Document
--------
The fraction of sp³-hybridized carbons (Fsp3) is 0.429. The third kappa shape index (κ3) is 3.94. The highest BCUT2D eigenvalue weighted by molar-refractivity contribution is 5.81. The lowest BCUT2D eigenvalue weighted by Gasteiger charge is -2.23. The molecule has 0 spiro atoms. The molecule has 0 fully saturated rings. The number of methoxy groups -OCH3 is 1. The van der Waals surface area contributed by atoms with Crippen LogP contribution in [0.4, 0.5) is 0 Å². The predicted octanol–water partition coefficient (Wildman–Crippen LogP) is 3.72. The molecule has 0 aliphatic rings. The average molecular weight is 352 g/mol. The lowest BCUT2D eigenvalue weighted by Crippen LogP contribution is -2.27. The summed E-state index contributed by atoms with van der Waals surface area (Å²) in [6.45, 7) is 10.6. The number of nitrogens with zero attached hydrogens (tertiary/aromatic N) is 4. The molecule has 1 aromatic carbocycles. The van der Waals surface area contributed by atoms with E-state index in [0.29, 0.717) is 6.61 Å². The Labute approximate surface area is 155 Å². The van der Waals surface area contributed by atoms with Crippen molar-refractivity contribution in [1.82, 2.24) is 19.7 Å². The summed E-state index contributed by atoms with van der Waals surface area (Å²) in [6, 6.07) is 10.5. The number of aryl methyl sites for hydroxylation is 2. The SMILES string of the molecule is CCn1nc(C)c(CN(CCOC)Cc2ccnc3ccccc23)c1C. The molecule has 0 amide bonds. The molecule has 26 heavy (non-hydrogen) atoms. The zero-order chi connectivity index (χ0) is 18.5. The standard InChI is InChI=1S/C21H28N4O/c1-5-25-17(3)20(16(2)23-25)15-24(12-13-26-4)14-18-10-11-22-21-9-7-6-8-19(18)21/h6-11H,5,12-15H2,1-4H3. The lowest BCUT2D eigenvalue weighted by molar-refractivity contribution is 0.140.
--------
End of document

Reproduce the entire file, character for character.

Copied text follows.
The fraction of sp³-hybridized carbons (Fsp3) is 0.429. The third kappa shape index (κ3) is 3.94. The highest BCUT2D eigenvalue weighted by molar-refractivity contribution is 5.81. The lowest BCUT2D eigenvalue weighted by Gasteiger charge is -2.23. The molecule has 0 spiro atoms. The molecule has 0 fully saturated rings. The number of methoxy groups -OCH3 is 1. The van der Waals surface area contributed by atoms with Crippen LogP contribution in [0.4, 0.5) is 0 Å². The predicted octanol–water partition coefficient (Wildman–Crippen LogP) is 3.72. The molecule has 0 aliphatic rings. The average molecular weight is 352 g/mol. The lowest BCUT2D eigenvalue weighted by Crippen LogP contribution is -2.27. The summed E-state index contributed by atoms with van der Waals surface area (Å²) in [6.45, 7) is 10.6. The number of nitrogens with zero attached hydrogens (tertiary/aromatic N) is 4. The molecule has 1 aromatic carbocycles. The van der Waals surface area contributed by atoms with E-state index in [0.29, 0.717) is 6.61 Å². The Labute approximate surface area is 155 Å². The van der Waals surface area contributed by atoms with Crippen molar-refractivity contribution in [1.82, 2.24) is 19.7 Å². The summed E-state index contributed by atoms with van der Waals surface area (Å²) in [6, 6.07) is 10.5. The number of aryl methyl sites for hydroxylation is 2. The SMILES string of the molecule is CCn1nc(C)c(CN(CCOC)Cc2ccnc3ccccc23)c1C. The molecule has 0 amide bonds. The molecule has 26 heavy (non-hydrogen) atoms. The zero-order chi connectivity index (χ0) is 18.5. The standard InChI is InChI=1S/C21H28N4O/c1-5-25-17(3)20(16(2)23-25)15-24(12-13-26-4)14-18-10-11-22-21-9-7-6-8-19(18)21/h6-11H,5,12-15H2,1-4H3. The lowest BCUT2D eigenvalue weighted by molar-refractivity contribution is 0.140.